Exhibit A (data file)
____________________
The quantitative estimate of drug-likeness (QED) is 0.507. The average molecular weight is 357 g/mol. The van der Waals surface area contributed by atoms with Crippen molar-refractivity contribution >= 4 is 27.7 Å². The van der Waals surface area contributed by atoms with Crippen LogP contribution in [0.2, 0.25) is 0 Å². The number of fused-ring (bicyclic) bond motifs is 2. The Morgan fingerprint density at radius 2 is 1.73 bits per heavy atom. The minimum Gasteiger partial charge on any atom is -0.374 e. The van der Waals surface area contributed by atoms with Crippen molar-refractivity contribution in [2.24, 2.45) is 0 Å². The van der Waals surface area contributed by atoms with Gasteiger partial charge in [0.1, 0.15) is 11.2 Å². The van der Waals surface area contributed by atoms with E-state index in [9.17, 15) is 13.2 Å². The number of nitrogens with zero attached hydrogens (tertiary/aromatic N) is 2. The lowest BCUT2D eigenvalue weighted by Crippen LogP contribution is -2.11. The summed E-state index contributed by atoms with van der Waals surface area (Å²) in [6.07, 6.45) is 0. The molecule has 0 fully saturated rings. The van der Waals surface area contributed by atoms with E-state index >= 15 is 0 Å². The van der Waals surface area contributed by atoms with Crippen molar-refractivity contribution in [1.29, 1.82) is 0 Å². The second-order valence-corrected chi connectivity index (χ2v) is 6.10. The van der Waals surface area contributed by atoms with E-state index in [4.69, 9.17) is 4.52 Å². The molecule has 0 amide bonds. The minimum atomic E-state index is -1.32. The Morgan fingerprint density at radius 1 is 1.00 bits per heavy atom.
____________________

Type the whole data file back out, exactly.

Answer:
The quantitative estimate of drug-likeness (QED) is 0.507. The average molecular weight is 357 g/mol. The van der Waals surface area contributed by atoms with Crippen molar-refractivity contribution >= 4 is 27.7 Å². The van der Waals surface area contributed by atoms with Crippen LogP contribution in [0.2, 0.25) is 0 Å². The number of fused-ring (bicyclic) bond motifs is 2. The Morgan fingerprint density at radius 2 is 1.73 bits per heavy atom. The minimum Gasteiger partial charge on any atom is -0.374 e. The van der Waals surface area contributed by atoms with Crippen molar-refractivity contribution in [2.24, 2.45) is 0 Å². The van der Waals surface area contributed by atoms with Gasteiger partial charge in [0.1, 0.15) is 11.2 Å². The van der Waals surface area contributed by atoms with E-state index in [9.17, 15) is 13.2 Å². The number of nitrogens with zero attached hydrogens (tertiary/aromatic N) is 2. The lowest BCUT2D eigenvalue weighted by Crippen LogP contribution is -2.11. The summed E-state index contributed by atoms with van der Waals surface area (Å²) in [6.07, 6.45) is 0. The molecule has 0 fully saturated rings. The van der Waals surface area contributed by atoms with E-state index >= 15 is 0 Å². The van der Waals surface area contributed by atoms with Crippen molar-refractivity contribution in [1.29, 1.82) is 0 Å². The second-order valence-corrected chi connectivity index (χ2v) is 6.10. The van der Waals surface area contributed by atoms with E-state index in [4.69, 9.17) is 4.52 Å². The molecule has 0 amide bonds. The minimum atomic E-state index is -1.32. The Morgan fingerprint density at radius 1 is 1.00 bits per heavy atom.